Custom Build Choices (Personalization)
Due to the 3D print I guess 64 Audio can’t offer too many shell colors, as you are faced with only three options: transparent, black (solid) or charcoal (translucent).
For the face plate, you get to pick your poison out of a multitude of different colors, wooden options or Premium options, such as carbon fiber, brushed aluminum, rose gold or others. To further style your face plate you also have the option to print either the 64 Audio logo, ‘apex’ or the model logo on it. Of course, you can also send in your own artwork if you want to have it printed on your CIEMs.
Does it stop there? No, it doesn’t.
You can now also put custom artwork on your protective case that ships with the model, plus you can have your name printed on its lower end. You can also pick between many different choices for your premium cable that comes with the A18t. Do you want black or white? 48“or 64“?
64 has definitely understood, that this is a very personal product and therefore needs to be designed for each and every user individually!
During all the changes you set, the 64 Audio design tool will display a preview of your custom IEM for your visualization.
All these choices will affect the final price of course, so it will vary between 2999$ and 3199$
I went with solid black shells and Wood Wenge face plates, with the wording ‘apex’ on the left piece and ‘A18’ on the right, both in silver. The cable I picked was in black with a length of 48 inches.
64 Audio provides one of the most back to basics packaging out there. There is no over-designed or eccentric outer housing that holds the CIEMs. They have chosen to use a just big enough cardboard box that holds the personalized hard-plastic carrying box, in which you can find your new monitors. Each ear piece is neatly kept separated from the other by a small plastic wall. To both pieces attached is 64 Audio’s premium cable that ships with all their higher tier units, this cable alone has a market-value of 129$. It’s terminated to a 3.5mm right angled stereo plug. This cable is tidily twisted around the cable-holder on the bottom of the carrying box. You will also find a dehumidifier cap, a shirt-clip and a cleaning tool. The A18t and U18t come with both Apex modules with the M20 fitted as standard. Next to all this there was also a round 64 Audio sticker, which shortly after unboxing made it’s way on to my laptop.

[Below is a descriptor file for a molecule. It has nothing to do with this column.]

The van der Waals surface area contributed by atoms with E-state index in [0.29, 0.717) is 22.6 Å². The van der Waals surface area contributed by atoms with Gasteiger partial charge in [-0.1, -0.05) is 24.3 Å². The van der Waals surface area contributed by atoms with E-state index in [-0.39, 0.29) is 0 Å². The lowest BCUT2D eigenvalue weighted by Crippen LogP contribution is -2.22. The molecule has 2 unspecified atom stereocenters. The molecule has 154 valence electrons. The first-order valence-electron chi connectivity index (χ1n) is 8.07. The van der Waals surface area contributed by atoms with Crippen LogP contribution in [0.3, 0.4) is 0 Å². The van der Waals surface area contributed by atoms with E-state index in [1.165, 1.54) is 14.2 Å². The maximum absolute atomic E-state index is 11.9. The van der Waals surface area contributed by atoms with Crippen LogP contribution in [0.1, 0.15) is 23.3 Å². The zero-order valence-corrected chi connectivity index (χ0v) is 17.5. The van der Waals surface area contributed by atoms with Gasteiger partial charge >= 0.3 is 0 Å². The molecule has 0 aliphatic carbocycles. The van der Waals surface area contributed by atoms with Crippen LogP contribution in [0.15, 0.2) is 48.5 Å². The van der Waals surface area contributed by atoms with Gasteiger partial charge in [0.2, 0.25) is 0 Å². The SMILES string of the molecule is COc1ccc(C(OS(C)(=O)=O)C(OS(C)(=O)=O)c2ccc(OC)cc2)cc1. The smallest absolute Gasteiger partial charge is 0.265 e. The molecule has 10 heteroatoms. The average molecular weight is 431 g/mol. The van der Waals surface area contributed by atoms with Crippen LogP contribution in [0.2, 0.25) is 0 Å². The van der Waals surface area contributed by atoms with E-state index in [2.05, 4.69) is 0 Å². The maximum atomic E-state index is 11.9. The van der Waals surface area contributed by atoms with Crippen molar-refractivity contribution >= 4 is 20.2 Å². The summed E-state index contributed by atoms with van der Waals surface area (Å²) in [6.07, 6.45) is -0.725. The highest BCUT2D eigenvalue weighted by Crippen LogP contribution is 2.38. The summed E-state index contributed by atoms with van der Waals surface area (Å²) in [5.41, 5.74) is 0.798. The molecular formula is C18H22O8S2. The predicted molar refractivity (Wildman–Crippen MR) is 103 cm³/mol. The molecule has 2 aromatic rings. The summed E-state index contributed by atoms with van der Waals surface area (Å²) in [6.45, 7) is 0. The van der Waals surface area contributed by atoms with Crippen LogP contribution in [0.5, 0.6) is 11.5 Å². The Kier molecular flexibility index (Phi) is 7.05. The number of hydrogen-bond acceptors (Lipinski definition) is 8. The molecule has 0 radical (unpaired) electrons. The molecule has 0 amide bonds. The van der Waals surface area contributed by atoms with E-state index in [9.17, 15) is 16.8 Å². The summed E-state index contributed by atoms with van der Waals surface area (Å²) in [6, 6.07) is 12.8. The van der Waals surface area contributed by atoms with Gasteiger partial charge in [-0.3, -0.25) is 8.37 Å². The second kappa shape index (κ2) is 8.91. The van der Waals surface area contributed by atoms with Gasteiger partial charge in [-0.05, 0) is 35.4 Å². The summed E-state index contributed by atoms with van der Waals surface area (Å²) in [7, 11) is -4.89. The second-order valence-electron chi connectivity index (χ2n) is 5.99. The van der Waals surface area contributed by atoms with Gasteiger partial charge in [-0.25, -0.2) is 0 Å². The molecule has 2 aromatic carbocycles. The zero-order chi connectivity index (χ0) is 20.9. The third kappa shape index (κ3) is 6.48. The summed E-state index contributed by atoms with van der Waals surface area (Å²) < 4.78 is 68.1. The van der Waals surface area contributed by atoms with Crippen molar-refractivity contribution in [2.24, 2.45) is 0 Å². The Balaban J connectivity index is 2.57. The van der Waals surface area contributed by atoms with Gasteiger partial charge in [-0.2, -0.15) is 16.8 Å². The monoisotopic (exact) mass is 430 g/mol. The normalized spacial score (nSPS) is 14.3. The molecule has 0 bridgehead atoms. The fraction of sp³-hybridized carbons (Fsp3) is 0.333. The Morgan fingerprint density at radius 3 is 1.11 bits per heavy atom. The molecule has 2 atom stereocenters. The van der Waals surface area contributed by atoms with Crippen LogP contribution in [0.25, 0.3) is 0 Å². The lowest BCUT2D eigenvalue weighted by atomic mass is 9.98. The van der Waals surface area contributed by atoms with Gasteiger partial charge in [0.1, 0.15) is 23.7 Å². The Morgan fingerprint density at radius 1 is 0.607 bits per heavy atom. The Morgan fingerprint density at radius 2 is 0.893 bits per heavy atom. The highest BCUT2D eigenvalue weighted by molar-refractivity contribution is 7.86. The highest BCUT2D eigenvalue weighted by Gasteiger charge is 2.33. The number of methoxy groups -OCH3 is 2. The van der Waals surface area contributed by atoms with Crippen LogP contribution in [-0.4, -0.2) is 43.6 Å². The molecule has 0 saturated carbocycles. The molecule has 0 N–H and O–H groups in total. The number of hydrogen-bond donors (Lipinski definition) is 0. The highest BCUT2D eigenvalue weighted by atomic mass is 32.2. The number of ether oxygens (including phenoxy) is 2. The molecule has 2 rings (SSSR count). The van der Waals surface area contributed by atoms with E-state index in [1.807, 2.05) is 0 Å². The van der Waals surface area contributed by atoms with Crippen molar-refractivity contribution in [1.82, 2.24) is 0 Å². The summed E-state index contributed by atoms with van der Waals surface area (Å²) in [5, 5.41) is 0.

All in all, packaging is very basic, nothing really outstandingly shocking. The personalized case and the premium cable are a nice touch though, so is the M15 module.
Now when it comes to top of the line gear we all expect a certain standard of build quality and craftsmanship that goes with it, and I have to say, happily this has been the case here. The CIEM itself is made in perfect shape, with nothing that would raise my attention or demand a refit. There’s not a single sharp corner on the shells. The face plate is perfectly finished without any signs of glue, neither on the part that attaches to the shell, nor near the 2-pin socket.
Now when it comes to comfort I have to give a massive shout-out to 64 Audio. I don’t know if it is the 3D printing or simply outstanding perfection, but these are the best made custom in ear monitors I have ever had in my ears. Yes, some customs are better made than others, all of them fit me well, but most of the time I have this pressure relieve when I take out other customs. With my Tzar it’s like I haven’t even worn them at all, they just perfectly fit my canals. No single pressure point in there.
Isolation depends of course on the module you have put in, the M20 module takes down ambient noise by 20dB and the M15 module, you guessed it, 15 decibels. This is lower than what most other custom monitors offer, as they usually go to -26dB. But to be honest, the difference isn’t that big and when you’re listening to music you won’t notice at all.
The 2-pin sockets are flushed, so you will be able to roll any cable on the A18t that you desire. We will take a look at how a few of them alter the sound of the A18 Tzar later.
This model features a single bore design, where the TIA high driver sits in the nozzle, which also acts as a sound-chamber. If you look at the top of the nozzle at the right angle and light you can see the TIA driver. I tried to capture it with my camera but couldn’t work out a decent photo, sorry.
64 Audio’s website tells us that the A18t features a four-way passive crossover design and has an impedance of only nine Ohms. Sensitivity is rated at 116 dB/mW. These numbers tell us that it is a very sensitive monitor and that it might be picking up some hiss from your source, though I did not detect any on most of mine.
All about Sound on Page 3!